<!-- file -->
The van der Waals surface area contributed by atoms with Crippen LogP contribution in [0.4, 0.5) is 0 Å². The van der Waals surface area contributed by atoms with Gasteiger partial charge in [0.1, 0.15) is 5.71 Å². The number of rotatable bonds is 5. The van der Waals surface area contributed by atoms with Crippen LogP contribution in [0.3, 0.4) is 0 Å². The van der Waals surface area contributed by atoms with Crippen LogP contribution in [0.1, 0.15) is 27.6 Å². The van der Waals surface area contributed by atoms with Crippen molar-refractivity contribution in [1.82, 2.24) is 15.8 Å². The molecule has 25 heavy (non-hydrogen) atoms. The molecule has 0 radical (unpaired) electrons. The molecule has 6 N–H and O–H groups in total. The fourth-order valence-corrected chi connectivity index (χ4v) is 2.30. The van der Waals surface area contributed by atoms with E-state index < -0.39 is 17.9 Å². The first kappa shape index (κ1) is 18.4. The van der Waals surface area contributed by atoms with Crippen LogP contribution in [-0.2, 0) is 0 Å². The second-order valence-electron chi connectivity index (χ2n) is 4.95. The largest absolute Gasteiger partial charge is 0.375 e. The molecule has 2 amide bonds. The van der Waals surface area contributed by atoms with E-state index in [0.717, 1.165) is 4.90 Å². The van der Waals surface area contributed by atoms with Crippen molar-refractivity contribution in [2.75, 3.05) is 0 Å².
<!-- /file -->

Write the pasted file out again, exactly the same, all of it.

The van der Waals surface area contributed by atoms with Crippen LogP contribution in [0.4, 0.5) is 0 Å². The van der Waals surface area contributed by atoms with Gasteiger partial charge in [0.1, 0.15) is 5.71 Å². The number of rotatable bonds is 5. The van der Waals surface area contributed by atoms with Crippen LogP contribution in [0.3, 0.4) is 0 Å². The van der Waals surface area contributed by atoms with Crippen LogP contribution in [0.1, 0.15) is 27.6 Å². The van der Waals surface area contributed by atoms with Crippen molar-refractivity contribution in [1.82, 2.24) is 15.8 Å². The molecule has 25 heavy (non-hydrogen) atoms. The molecule has 0 radical (unpaired) electrons. The molecule has 6 N–H and O–H groups in total. The fourth-order valence-corrected chi connectivity index (χ4v) is 2.30. The van der Waals surface area contributed by atoms with E-state index < -0.39 is 17.9 Å². The first kappa shape index (κ1) is 18.4. The van der Waals surface area contributed by atoms with Crippen LogP contribution in [-0.2, 0) is 0 Å². The second-order valence-electron chi connectivity index (χ2n) is 4.95. The largest absolute Gasteiger partial charge is 0.375 e. The molecule has 2 amide bonds. The van der Waals surface area contributed by atoms with E-state index in [0.717, 1.165) is 4.90 Å². The van der Waals surface area contributed by atoms with Crippen molar-refractivity contribution in [2.75, 3.05) is 0 Å².